There are two robotic rovers traversing and exploring the surface of Mars – NASA’s Opportunity and Curiosity rovers.
These rovers, along with two others (Sojourner & Spirit) from past missions, use(d) specially made wheels to get around the Red Planet.
Instead of just wheels NASA now wants to try a different way to travel around Mars.
As a part of its planned Mars 2020 mission, the space agency says it will be sending a small, autonomous helicopter along with its next-generation rover.
They recently announced plans to fly its Mars Helicopter on a full 30-day test flight operation in the skies above the Red Planet’s surface.
NASA says the tests will include up to five flights that will fly incrementally farther distances of up to a few hundred meters, and for durations that will eventually be as long as 90 seconds.
“The altitude record for a helicopter flying here on Earth is about 40,000 feet. The atmosphere of Mars is only one percent that of Earth, so when our helicopter is on the Martian surface, it’s already at the Earth equivalent of 100,000 feet up,” said Mimi Aung, Mars Helicopter project manager at JPL in a NASA press release.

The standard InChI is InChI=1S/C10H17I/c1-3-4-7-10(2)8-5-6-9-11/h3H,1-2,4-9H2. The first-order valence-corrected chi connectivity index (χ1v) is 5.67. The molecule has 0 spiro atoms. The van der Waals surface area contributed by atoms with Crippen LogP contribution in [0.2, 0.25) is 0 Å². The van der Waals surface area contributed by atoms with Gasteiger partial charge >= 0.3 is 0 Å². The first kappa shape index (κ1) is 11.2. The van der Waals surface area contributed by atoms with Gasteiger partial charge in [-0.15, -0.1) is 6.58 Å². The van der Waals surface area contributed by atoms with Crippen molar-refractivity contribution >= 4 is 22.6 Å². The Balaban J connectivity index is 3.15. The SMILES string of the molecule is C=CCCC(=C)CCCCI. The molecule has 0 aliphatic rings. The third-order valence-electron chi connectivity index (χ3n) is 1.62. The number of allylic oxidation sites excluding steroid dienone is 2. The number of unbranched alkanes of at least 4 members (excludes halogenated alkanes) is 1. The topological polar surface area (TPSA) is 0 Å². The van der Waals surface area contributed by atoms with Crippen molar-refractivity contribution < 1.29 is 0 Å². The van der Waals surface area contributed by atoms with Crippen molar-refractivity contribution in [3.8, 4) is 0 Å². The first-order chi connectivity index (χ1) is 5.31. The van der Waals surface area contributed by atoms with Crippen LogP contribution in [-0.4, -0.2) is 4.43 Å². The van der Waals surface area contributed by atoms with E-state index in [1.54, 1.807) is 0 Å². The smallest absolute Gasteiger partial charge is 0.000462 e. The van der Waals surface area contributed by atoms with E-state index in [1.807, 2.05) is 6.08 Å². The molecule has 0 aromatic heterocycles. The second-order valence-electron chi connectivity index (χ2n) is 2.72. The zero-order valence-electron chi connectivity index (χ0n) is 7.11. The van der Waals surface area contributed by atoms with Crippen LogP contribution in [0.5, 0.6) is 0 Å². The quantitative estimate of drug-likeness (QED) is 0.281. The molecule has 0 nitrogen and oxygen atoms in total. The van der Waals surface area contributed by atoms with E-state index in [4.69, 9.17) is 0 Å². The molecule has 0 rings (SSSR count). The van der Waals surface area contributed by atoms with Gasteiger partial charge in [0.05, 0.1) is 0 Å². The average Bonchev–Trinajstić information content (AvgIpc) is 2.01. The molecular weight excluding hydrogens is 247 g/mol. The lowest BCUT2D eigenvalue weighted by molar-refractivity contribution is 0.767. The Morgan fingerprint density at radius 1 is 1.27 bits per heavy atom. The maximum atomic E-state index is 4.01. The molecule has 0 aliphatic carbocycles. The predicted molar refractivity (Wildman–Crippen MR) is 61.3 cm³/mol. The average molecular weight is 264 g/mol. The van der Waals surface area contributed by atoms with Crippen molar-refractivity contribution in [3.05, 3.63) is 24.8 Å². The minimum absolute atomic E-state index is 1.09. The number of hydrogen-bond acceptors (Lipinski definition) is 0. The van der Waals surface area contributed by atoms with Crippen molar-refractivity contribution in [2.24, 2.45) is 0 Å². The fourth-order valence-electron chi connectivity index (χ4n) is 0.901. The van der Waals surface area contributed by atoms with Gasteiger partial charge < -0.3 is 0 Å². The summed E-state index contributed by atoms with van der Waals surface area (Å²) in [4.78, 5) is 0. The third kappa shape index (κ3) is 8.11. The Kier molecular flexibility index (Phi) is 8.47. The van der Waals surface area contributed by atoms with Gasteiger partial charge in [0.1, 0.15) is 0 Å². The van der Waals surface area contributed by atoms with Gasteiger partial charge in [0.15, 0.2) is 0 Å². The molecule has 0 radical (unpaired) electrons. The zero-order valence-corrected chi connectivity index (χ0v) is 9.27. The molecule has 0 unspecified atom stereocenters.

“To make it fly at that low atmospheric density, we had to scrutinize everything, make it as light as possible while being as strong and as powerful as it can possibly be,” she added.
The space agency plans to launch the Mars 2020 mission in July or August 2020, with touchdown on the Red Planet expected for some time in February 2021.
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